New York is the fifteenth solo album by Lou Reed, released early in 1989. A universal critical success, it is widely considered one of his best solo albums. While the defunct Velvet Underground were at the peak of their popularity at the time, Reed's solo career had hit several lows during the 80s, at least since his Blue Mask. However the widespread popularity of New York reignited his career to the extent that he could revive the VU for an (aborted) world tour.
The album is highly regarded for the strength and force of its lyrical content, but at the time drew criticism for its perceived pedestrian, "truck driver", musicianship. Reed countered that he required simple music so that it would not distract from his frank lyrics. The single "Dirty Blvd." was a #1 hit on the newly created Billboard Modern Rock Tracks chart for four weeks. Velvet Underground drummer Maureen Tucker played on a few tracks.
Reed's straightforward rock and roll sound on this album was unusual for the time and along with other releases such as Graham Parker's The Mona Lisa's Sister presaged a back-to-basics turn in mainstream rock music. On the other hand, the lyrics through the 14 songs are profuse and carefully woven, makingNew York Reed's most overtly conceptual album since the early 1970s. His polemical liner notes direct the listener to hear the 57-minute album in one sitting, "as though it were a book or a movie." The lyrics vent anger at many public figures in the news at the time. Reed mentions by name the Virgin Mary, the NRA,Rudy Giuliani, "the President", the "Statue of Bigotry", Buddha, Mike Tyson, Bernard Goetz, Mr. Waldheim, "the Pontiff", Jesse Jackson, Jimi Hendrix, Jimmy Swaggart, and Morton Downey.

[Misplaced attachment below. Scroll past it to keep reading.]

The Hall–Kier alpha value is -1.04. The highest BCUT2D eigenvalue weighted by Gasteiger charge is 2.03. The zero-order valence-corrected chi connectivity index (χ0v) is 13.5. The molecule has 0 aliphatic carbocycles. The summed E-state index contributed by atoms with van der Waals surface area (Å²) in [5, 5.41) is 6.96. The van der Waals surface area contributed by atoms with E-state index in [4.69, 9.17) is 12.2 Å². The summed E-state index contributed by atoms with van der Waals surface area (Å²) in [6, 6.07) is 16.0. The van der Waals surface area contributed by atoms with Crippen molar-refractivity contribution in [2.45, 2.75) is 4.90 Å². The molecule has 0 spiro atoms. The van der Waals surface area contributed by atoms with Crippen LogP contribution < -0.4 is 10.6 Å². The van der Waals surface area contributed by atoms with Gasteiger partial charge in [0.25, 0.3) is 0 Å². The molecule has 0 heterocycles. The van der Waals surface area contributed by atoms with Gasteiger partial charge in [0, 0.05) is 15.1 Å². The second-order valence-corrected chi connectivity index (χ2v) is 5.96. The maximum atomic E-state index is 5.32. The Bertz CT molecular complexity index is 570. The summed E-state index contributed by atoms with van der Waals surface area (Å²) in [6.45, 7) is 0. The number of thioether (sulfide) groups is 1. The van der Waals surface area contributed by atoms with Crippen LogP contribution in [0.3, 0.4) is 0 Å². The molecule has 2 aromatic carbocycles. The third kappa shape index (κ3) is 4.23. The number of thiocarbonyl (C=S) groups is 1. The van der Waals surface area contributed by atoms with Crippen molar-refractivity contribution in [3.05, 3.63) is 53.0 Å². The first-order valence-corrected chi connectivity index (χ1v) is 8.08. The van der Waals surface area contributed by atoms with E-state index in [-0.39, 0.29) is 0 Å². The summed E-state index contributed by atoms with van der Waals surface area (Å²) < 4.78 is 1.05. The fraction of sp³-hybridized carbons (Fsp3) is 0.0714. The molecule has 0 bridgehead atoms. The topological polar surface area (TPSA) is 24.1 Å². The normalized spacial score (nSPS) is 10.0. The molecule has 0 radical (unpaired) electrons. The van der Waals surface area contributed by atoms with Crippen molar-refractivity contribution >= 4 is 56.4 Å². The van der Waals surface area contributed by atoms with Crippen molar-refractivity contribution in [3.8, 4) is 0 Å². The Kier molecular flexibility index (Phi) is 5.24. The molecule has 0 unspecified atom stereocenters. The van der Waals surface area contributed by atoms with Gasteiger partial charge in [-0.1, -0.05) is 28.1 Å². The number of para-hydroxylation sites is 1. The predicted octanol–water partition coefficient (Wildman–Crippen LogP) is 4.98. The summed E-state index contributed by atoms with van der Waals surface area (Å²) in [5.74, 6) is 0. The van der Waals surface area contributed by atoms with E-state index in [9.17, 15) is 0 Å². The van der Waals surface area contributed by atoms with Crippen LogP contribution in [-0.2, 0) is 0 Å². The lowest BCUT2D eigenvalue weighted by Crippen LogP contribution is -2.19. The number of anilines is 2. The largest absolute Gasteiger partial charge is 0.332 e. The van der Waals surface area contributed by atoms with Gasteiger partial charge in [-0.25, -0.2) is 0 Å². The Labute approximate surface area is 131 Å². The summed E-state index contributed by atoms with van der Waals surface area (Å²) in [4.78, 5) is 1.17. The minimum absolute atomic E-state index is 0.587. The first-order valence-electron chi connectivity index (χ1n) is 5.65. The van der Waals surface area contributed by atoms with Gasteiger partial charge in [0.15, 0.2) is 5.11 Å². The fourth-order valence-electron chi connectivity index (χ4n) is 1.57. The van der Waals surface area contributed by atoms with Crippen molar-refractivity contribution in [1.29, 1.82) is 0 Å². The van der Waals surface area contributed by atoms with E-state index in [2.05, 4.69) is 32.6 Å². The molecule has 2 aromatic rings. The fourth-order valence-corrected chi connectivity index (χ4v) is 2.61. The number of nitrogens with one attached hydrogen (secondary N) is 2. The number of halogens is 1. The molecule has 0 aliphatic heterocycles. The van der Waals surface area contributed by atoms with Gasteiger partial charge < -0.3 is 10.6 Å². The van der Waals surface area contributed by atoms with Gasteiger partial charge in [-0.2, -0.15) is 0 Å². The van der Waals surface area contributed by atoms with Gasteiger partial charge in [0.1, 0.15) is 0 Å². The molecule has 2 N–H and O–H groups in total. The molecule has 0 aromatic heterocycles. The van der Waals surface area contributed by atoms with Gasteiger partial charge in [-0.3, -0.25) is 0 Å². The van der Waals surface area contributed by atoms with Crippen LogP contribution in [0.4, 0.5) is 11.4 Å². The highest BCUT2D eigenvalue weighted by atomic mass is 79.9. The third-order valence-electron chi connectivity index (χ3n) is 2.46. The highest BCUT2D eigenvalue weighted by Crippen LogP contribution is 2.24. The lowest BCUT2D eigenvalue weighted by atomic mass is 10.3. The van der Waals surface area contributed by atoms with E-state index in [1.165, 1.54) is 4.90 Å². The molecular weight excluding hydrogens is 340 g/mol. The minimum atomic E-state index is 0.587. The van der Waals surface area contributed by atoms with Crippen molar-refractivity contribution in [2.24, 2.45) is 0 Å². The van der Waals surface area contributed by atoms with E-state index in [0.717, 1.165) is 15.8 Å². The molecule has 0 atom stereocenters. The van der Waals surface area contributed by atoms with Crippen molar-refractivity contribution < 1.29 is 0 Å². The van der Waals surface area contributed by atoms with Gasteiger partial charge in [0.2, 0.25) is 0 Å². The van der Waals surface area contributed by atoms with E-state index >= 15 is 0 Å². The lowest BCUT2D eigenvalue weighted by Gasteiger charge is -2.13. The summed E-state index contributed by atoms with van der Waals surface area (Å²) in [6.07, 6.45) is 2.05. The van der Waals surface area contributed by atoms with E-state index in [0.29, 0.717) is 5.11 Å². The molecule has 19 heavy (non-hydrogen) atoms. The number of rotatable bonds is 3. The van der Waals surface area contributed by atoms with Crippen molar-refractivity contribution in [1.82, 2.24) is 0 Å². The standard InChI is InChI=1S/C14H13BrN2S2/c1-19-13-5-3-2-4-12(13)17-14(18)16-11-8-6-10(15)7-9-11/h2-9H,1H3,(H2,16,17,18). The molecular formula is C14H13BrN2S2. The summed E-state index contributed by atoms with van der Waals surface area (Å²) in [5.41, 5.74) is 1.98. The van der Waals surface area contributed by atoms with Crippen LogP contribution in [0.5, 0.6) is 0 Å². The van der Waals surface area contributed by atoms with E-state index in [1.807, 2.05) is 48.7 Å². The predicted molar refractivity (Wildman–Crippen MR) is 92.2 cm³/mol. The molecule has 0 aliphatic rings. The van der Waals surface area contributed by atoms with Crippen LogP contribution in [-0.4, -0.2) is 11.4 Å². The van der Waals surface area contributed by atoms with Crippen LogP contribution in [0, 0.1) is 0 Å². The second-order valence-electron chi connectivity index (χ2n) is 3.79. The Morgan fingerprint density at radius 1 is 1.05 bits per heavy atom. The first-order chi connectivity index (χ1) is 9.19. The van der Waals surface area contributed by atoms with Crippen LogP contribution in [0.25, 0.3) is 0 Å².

Reed also drew inspiration from some of his friends and fellow artists. For instance, in the song "Last Great American Whale", Reed quotes John Mellencamp, referring to him as "my painter friend Donald". Upon hearing the album, Mellencamp himself said, "Yeah, it sounds like it was produced by an eighth-grader, but I like it."
"An album which, in terms of descriptive lyrics, may easily be his best to date," suggested Fred Dellar in a top-rated A*:1* review for Hi-Fi News & Record Review. "In some ways it's a small record, merely dialogue set out over the background of two relatively unobtrusive guitars plus bass and drums. But what a dialogue, what a delivery and what a range of targets."
"Whether or not you buy Reed's line about New York being a single integrated experience 'like a book or a movie'," remarked Q in its end-of-year round-up, "this is indisputably one of the landmark albums of an inconsistently brilliant career." In a five-star review of a subsequent reissue, Q's Bill Prince noted that it "signalled the beginning of the defrosting of Reed's Velvet Underground past that has so far marked out his '90s.". In 2006, Q placed New York at #26 in its list of "40 Best Albums of the '80s".
In 1989, Rolling Stone ranked it the 19th best album of the 1980s. Mark Deming wrote in his allmusic.com review that "New York is a masterpiece of literate, adult rock & roll, and the finest album of Reed's solo career." In 2012, Slant Magazine listed it at #70 on its list of "Best Albums of the 1980s".
All tracks written by Lou Reed except as indicated.
- "Romeo Had Juliette" – 3:09
- "Halloween Parade" – 3:33
- "Dirty Blvd." – 3:29
- "Endless Cycle" – 4:01
- "There Is No Time" – 3:45
- "Last Great American Whale" – 3:42
- "Beginning of a Great Adventure" (Reed, Mike Rathke) – 4:57
- "Busload of Faith" – 4:50
- "Sick of You" – 3:25
- "Hold On" – 3:24
- "Good Evening Mr. Waldheim" – 4:35
- "Xmas in February" – 2:55
- "Strawman" – 5:54
- "Dime Store Mystery" – 5:01
|1989||UK Albums Chart||14|
|1989||German Album Charts||19|
|1989||Austrian Album Charts||8|
|1989||Swiss Album Charts||1|
- Lou Reed – vocals, guitar, background vocals
- Mike Rathke – guitar
- Rob Wasserman – Clevinger electric upright six-string bass
- Fred Maher – drums on all songs except "Last Great American Whale" and "Dime Store Mystery"; Fender bass on "Romeo Had Juliette" and "Busload of Faith"